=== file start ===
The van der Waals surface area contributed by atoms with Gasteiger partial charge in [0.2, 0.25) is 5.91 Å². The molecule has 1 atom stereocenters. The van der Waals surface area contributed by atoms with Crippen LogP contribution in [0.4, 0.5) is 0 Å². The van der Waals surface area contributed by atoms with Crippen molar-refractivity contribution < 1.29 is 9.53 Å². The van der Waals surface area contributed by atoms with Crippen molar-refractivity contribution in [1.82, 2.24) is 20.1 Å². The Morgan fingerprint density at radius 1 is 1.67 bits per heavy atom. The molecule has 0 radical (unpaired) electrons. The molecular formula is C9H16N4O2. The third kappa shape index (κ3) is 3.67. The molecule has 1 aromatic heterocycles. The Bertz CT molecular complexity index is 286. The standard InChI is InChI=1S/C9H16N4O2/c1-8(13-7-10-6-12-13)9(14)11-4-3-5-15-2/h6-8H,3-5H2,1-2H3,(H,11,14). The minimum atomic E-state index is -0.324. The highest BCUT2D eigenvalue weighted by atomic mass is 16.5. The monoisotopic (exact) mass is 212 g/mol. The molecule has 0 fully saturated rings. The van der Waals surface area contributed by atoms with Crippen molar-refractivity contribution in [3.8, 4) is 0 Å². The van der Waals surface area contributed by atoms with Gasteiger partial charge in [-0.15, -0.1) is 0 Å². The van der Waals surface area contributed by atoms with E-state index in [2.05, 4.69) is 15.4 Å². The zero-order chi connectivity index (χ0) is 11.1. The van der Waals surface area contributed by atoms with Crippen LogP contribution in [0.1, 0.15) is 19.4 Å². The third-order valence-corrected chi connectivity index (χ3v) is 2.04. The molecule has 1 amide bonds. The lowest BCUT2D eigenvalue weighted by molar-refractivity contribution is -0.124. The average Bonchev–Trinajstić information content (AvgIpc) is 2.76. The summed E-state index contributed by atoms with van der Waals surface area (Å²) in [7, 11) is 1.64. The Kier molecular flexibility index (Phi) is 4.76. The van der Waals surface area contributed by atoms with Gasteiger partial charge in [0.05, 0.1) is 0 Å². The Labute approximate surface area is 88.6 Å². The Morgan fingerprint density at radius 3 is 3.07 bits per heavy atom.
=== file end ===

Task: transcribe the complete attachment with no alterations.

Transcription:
The van der Waals surface area contributed by atoms with Gasteiger partial charge in [0.2, 0.25) is 5.91 Å². The molecule has 1 atom stereocenters. The van der Waals surface area contributed by atoms with Crippen LogP contribution in [0.4, 0.5) is 0 Å². The van der Waals surface area contributed by atoms with Crippen molar-refractivity contribution < 1.29 is 9.53 Å². The van der Waals surface area contributed by atoms with Crippen molar-refractivity contribution in [1.82, 2.24) is 20.1 Å². The Morgan fingerprint density at radius 1 is 1.67 bits per heavy atom. The molecule has 0 radical (unpaired) electrons. The molecular formula is C9H16N4O2. The third kappa shape index (κ3) is 3.67. The molecule has 1 aromatic heterocycles. The Bertz CT molecular complexity index is 286. The standard InChI is InChI=1S/C9H16N4O2/c1-8(13-7-10-6-12-13)9(14)11-4-3-5-15-2/h6-8H,3-5H2,1-2H3,(H,11,14). The minimum atomic E-state index is -0.324. The highest BCUT2D eigenvalue weighted by atomic mass is 16.5. The monoisotopic (exact) mass is 212 g/mol. The molecule has 0 fully saturated rings. The van der Waals surface area contributed by atoms with Crippen molar-refractivity contribution in [3.8, 4) is 0 Å². The van der Waals surface area contributed by atoms with Gasteiger partial charge in [-0.15, -0.1) is 0 Å². The van der Waals surface area contributed by atoms with E-state index in [2.05, 4.69) is 15.4 Å². The zero-order chi connectivity index (χ0) is 11.1. The van der Waals surface area contributed by atoms with Crippen LogP contribution in [0.1, 0.15) is 19.4 Å². The third-order valence-corrected chi connectivity index (χ3v) is 2.04. The molecule has 1 amide bonds. The lowest BCUT2D eigenvalue weighted by molar-refractivity contribution is -0.124. The average Bonchev–Trinajstić information content (AvgIpc) is 2.76. The summed E-state index contributed by atoms with van der Waals surface area (Å²) in [7, 11) is 1.64. The Kier molecular flexibility index (Phi) is 4.76. The van der Waals surface area contributed by atoms with Gasteiger partial charge in [0.05, 0.1) is 0 Å². The Labute approximate surface area is 88.6 Å². The Morgan fingerprint density at radius 3 is 3.07 bits per heavy atom.